The following day, “Bob” commented that “the US mail was set up to be self supporting,” and if the USPS couldn’t compete with private business, “it will go by the wayside.” It was Bob’s solution to “let the USPS raise the cost of postage and see if they can compete with private industry.”
Here things took a slightly different tack, with “Craig” sarcastically thanking “Bob” for calling the author “twisted,” noting that “all progress comes from twisted thought, not from the sheep who follow and only complain.” “Keep your rotary phones, eat peas with a fork, and always vote for the incumbent,” he sneered.
Accusations of my own secret Luddite past was more than compensated by “Joanie Coha-Long,” who suggested that “the author is spot on!” She explained that “the right-wing’s attempt to trim the Post Office first presented itself in a 2006 poison pill that required the Post Office to fully fund employee pensions into the far future. “What business,” Coha-Long queried, “is required to pre-fund their pension 75-years into the future? They want the Post Office to fail. Thus, it is failing.”
Some of the dozens of responses were downright poetic. “I still send real invitations, birthday, holiday and thank you cards,” wrote “Donna” who added, “I can’t imagine living without the Postal Service, not to mention the loss of jobs.” On that same day, GrannyBG chimed in with a pocket biography of Ben Franklin and her suspicion that “what is going on today is the gutting not only of our Postal System but of democracy in favor of oligarchy.” This, “GrannyBG” defined as a government “by and for the few.” Granny also noted that “when a government is defunded (and thus weakened) what takes over are the hungry sharks and robber barons and pirates who owe no allegiance to nation, people, or a future for our grandkids.”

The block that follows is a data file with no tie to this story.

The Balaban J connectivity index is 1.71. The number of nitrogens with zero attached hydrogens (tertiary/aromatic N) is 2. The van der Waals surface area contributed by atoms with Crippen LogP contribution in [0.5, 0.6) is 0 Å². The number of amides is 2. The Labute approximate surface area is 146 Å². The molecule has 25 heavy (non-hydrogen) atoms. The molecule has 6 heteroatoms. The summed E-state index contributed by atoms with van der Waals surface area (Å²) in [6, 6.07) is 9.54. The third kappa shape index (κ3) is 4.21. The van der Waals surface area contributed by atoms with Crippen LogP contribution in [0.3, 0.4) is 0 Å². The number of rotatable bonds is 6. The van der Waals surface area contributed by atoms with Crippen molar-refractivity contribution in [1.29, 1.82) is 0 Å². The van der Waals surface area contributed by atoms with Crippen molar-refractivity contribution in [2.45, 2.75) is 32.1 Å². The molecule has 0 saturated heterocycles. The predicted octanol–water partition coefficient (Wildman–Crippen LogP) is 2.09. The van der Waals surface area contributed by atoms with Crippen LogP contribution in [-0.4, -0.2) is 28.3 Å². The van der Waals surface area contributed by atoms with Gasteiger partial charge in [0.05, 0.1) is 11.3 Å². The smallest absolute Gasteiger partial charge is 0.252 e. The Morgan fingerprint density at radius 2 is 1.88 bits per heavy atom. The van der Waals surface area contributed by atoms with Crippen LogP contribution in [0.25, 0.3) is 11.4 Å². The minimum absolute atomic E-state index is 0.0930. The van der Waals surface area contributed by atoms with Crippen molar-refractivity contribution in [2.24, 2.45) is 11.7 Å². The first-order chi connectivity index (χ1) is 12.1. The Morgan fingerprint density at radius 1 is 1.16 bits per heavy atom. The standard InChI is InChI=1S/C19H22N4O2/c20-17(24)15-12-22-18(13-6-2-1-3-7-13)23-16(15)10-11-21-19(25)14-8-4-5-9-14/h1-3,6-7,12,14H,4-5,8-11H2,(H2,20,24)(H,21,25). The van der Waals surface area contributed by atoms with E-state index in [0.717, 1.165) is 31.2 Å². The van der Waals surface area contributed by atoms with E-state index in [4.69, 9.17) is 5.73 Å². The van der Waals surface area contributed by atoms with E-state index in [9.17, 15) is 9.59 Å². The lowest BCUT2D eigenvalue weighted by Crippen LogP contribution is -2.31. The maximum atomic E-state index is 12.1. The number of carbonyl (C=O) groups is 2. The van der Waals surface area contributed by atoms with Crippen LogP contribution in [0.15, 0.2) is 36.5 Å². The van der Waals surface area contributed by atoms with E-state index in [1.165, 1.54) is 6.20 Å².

Reverend Bruce Murphy evoked his own overseas experiences, noting, “if you’ve ever tried to use the mail service in another country, the appreciation of USPS greatly increases.” Referencing several overseas trips, Murphy spoke of American expatriates who “often send their mail home with visitors deposited once they arrive so it will reach its destination in days rather than months.”
Early the following week, “Sierra Salin” admitted that “we do not have a good government” and that to change it “we need to change policy away corporate control and mandate.” To do this, Salin believes it is necessary to “end/repeal corporate personhood, repeal Citizens Unite and reinstate Glass-Steagall.
By midweek, the argument was picked up by “Life in the Bubble” and others who agreed with me that “the Postal Service along with schools and transportation are hallmarks of a 1st world society.” They’re not supposed to be run as projects or even as break-even businesses,” “Life in a Bottle” complained, adding that “quality mail services are one of the things that set us apart from say, Afghanistan or Somalia.” Concluded “Life in a Bottle,” “we all pay into them for the betterment of all U.S. citizens and getting rid of the Postal Service is a ridiculous assertion.”